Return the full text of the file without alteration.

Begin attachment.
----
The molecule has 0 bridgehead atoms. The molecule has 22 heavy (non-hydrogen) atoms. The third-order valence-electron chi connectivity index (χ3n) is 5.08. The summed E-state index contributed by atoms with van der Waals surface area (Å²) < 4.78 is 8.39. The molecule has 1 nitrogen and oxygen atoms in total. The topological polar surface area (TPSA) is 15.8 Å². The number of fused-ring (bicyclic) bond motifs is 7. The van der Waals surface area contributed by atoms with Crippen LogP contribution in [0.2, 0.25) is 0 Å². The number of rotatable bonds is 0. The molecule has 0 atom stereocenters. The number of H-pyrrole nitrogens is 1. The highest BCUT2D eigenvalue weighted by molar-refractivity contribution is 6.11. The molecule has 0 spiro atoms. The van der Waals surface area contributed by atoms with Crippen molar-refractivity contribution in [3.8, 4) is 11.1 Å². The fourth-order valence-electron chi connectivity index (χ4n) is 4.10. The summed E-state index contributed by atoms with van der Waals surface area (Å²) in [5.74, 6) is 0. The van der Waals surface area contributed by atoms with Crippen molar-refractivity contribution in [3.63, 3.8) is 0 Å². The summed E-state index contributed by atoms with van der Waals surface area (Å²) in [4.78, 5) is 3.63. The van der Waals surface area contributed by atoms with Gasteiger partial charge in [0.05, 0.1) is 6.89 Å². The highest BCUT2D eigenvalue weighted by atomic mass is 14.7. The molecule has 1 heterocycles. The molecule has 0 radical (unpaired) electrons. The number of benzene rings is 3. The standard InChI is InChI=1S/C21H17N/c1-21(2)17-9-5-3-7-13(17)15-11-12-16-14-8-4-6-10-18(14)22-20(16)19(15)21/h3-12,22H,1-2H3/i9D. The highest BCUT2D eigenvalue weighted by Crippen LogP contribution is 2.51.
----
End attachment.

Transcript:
The molecule has 0 bridgehead atoms. The molecule has 22 heavy (non-hydrogen) atoms. The third-order valence-electron chi connectivity index (χ3n) is 5.08. The summed E-state index contributed by atoms with van der Waals surface area (Å²) < 4.78 is 8.39. The molecule has 1 nitrogen and oxygen atoms in total. The topological polar surface area (TPSA) is 15.8 Å². The number of fused-ring (bicyclic) bond motifs is 7. The van der Waals surface area contributed by atoms with Crippen LogP contribution in [0.2, 0.25) is 0 Å². The number of rotatable bonds is 0. The molecule has 0 atom stereocenters. The number of H-pyrrole nitrogens is 1. The highest BCUT2D eigenvalue weighted by molar-refractivity contribution is 6.11. The molecule has 0 spiro atoms. The van der Waals surface area contributed by atoms with Crippen molar-refractivity contribution in [3.8, 4) is 11.1 Å². The fourth-order valence-electron chi connectivity index (χ4n) is 4.10. The summed E-state index contributed by atoms with van der Waals surface area (Å²) in [5.74, 6) is 0. The van der Waals surface area contributed by atoms with Crippen molar-refractivity contribution in [3.63, 3.8) is 0 Å². The summed E-state index contributed by atoms with van der Waals surface area (Å²) in [4.78, 5) is 3.63. The van der Waals surface area contributed by atoms with Gasteiger partial charge in [0.05, 0.1) is 6.89 Å². The highest BCUT2D eigenvalue weighted by atomic mass is 14.7. The molecule has 1 heterocycles. The molecule has 0 radical (unpaired) electrons. The number of benzene rings is 3. The standard InChI is InChI=1S/C21H17N/c1-21(2)17-9-5-3-7-13(17)15-11-12-16-14-8-4-6-10-18(14)22-20(16)19(15)21/h3-12,22H,1-2H3/i9D. The highest BCUT2D eigenvalue weighted by Crippen LogP contribution is 2.51.